The celebrity photo hack this past August was a sickening display of misogyny and privacy invasion. Those who looked at these stolen images in the immediate aftermath—whether out of perversion or morbid curiosity—only furthered these corrosive attitudes. Since day one, I’ve never stooped so low as to look at these ill-gotten photos, but now, over a month later, I think my point of avoiding them has been sufficiently made.
When I made a stand to not look at the leaked pictures of Jennifer Lawrence, Kate Upton, and dozens of other female victims, I was proving to the world that some men know the difference between right and wrong. And over five weeks later, that lesson stands, whether or not I look at the photos.
The fact is, these leaked pictures are now cultural artifacts, existing beyond common pornography or tabloid perversities. They’re discussed regularly on television and websites—one is almost out of touch for not seeing them. I’ve already shown that I don’t need to look at these photos. So, what difference would it make now?
The fact is, these leaked pictures are now cultural artifacts…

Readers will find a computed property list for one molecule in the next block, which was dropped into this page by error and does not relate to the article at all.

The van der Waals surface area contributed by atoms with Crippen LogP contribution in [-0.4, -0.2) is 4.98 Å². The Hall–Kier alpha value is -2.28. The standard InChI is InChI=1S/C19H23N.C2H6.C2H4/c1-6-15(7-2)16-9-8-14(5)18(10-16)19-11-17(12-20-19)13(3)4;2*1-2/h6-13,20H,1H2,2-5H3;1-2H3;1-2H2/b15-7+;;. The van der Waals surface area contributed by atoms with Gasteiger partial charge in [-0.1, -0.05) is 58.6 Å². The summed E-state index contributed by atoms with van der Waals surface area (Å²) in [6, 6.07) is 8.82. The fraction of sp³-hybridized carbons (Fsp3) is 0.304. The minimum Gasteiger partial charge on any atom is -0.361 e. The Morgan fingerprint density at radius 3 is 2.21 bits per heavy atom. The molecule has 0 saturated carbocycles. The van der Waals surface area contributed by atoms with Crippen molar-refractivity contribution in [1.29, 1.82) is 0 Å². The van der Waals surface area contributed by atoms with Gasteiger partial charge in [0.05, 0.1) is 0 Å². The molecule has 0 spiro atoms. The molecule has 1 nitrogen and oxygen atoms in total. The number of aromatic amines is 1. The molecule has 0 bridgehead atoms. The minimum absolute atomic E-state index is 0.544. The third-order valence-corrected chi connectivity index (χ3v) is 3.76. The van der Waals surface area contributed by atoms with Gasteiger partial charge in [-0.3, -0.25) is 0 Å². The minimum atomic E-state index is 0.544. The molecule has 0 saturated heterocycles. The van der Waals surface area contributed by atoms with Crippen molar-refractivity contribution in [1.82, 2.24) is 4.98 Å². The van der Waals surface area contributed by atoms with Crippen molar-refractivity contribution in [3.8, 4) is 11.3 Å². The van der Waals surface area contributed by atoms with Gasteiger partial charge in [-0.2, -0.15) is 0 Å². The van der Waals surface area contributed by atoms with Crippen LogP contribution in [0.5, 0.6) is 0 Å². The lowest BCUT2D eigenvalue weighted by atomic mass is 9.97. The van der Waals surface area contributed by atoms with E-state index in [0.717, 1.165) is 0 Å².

Of course, those who sprinted to their computers to look at these photos are reprehensible. They epitomize everything wrong with the internet today. This is what I’ve said for the past month. Sure, I know that looking at these photos forces me into their mire. But at this point, I think I need to lower myself in, just to understand the people I’m critiquing.
At this point, I’m fetishizing these photos more by not looking at them.
The worst people are those who leaked the photos in the first place. Those guys played a far bigger role in victimizing these women than anyone who chose to look at them. Sure, it’s inherently wrong to look at nude photos that were leaked against a woman’s permission, but if someone has clearly and obviously proven that he knows it’s wrong, and is already in a committed relationship so doesn’t really need the internet to see a naked woman, who does it hurt?
Since the original bombshell leak, there have been more celebrity hacked nudes released, with more allegedly to come. Once again, I stand against misogyny and women-shaming by refusing to look at these pictures, unless a decent amount of time has passed and it’s more to have a reference about what everyone’s talking about.
I’m sure all the women involved in this—from Jennifer Lawrence to Kate Upton to Kirsten Dunst to Kaley Cuoco to Ariana Grande to Selena Gomez—would understand exactly where I stand.